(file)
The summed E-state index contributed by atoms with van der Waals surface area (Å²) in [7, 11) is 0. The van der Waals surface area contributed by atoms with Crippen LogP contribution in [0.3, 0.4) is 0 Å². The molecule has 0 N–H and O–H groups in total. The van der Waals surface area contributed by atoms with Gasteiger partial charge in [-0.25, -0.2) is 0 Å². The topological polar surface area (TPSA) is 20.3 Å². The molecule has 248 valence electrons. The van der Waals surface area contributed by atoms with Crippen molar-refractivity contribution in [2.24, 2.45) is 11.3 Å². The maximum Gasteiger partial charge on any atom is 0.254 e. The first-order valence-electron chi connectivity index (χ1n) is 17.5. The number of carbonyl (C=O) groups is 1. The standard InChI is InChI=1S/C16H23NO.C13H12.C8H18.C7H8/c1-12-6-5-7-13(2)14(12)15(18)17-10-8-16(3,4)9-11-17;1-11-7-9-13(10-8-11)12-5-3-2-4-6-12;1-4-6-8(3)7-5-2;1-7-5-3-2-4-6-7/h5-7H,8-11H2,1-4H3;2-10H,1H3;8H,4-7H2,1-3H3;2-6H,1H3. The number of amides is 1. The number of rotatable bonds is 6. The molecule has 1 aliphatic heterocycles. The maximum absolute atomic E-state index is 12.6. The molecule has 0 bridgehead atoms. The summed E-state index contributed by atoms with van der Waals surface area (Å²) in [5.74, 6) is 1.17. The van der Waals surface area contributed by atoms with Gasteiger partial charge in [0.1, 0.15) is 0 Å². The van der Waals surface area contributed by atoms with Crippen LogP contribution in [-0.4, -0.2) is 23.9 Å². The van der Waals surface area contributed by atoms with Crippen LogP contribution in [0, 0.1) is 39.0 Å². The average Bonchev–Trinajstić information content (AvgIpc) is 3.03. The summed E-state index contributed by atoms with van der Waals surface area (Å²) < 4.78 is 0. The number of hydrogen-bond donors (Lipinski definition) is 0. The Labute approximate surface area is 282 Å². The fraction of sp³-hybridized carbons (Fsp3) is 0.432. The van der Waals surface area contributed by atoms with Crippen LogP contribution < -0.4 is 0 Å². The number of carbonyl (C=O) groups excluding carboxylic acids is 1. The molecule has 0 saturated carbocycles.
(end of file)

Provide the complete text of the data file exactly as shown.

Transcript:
The summed E-state index contributed by atoms with van der Waals surface area (Å²) in [7, 11) is 0. The van der Waals surface area contributed by atoms with Crippen LogP contribution in [0.3, 0.4) is 0 Å². The molecule has 0 N–H and O–H groups in total. The van der Waals surface area contributed by atoms with Gasteiger partial charge in [-0.25, -0.2) is 0 Å². The topological polar surface area (TPSA) is 20.3 Å². The molecule has 248 valence electrons. The van der Waals surface area contributed by atoms with Crippen molar-refractivity contribution in [2.24, 2.45) is 11.3 Å². The maximum Gasteiger partial charge on any atom is 0.254 e. The first-order valence-electron chi connectivity index (χ1n) is 17.5. The number of carbonyl (C=O) groups is 1. The standard InChI is InChI=1S/C16H23NO.C13H12.C8H18.C7H8/c1-12-6-5-7-13(2)14(12)15(18)17-10-8-16(3,4)9-11-17;1-11-7-9-13(10-8-11)12-5-3-2-4-6-12;1-4-6-8(3)7-5-2;1-7-5-3-2-4-6-7/h5-7H,8-11H2,1-4H3;2-10H,1H3;8H,4-7H2,1-3H3;2-6H,1H3. The number of amides is 1. The number of rotatable bonds is 6. The molecule has 1 aliphatic heterocycles. The maximum absolute atomic E-state index is 12.6. The molecule has 0 bridgehead atoms. The summed E-state index contributed by atoms with van der Waals surface area (Å²) in [5.74, 6) is 1.17. The van der Waals surface area contributed by atoms with Gasteiger partial charge in [0.1, 0.15) is 0 Å². The van der Waals surface area contributed by atoms with Crippen LogP contribution in [-0.4, -0.2) is 23.9 Å². The van der Waals surface area contributed by atoms with Crippen LogP contribution in [0, 0.1) is 39.0 Å². The average Bonchev–Trinajstić information content (AvgIpc) is 3.03. The summed E-state index contributed by atoms with van der Waals surface area (Å²) < 4.78 is 0. The number of hydrogen-bond donors (Lipinski definition) is 0. The Labute approximate surface area is 282 Å². The fraction of sp³-hybridized carbons (Fsp3) is 0.432. The van der Waals surface area contributed by atoms with Crippen LogP contribution < -0.4 is 0 Å². The number of carbonyl (C=O) groups excluding carboxylic acids is 1. The molecule has 0 saturated carbocycles.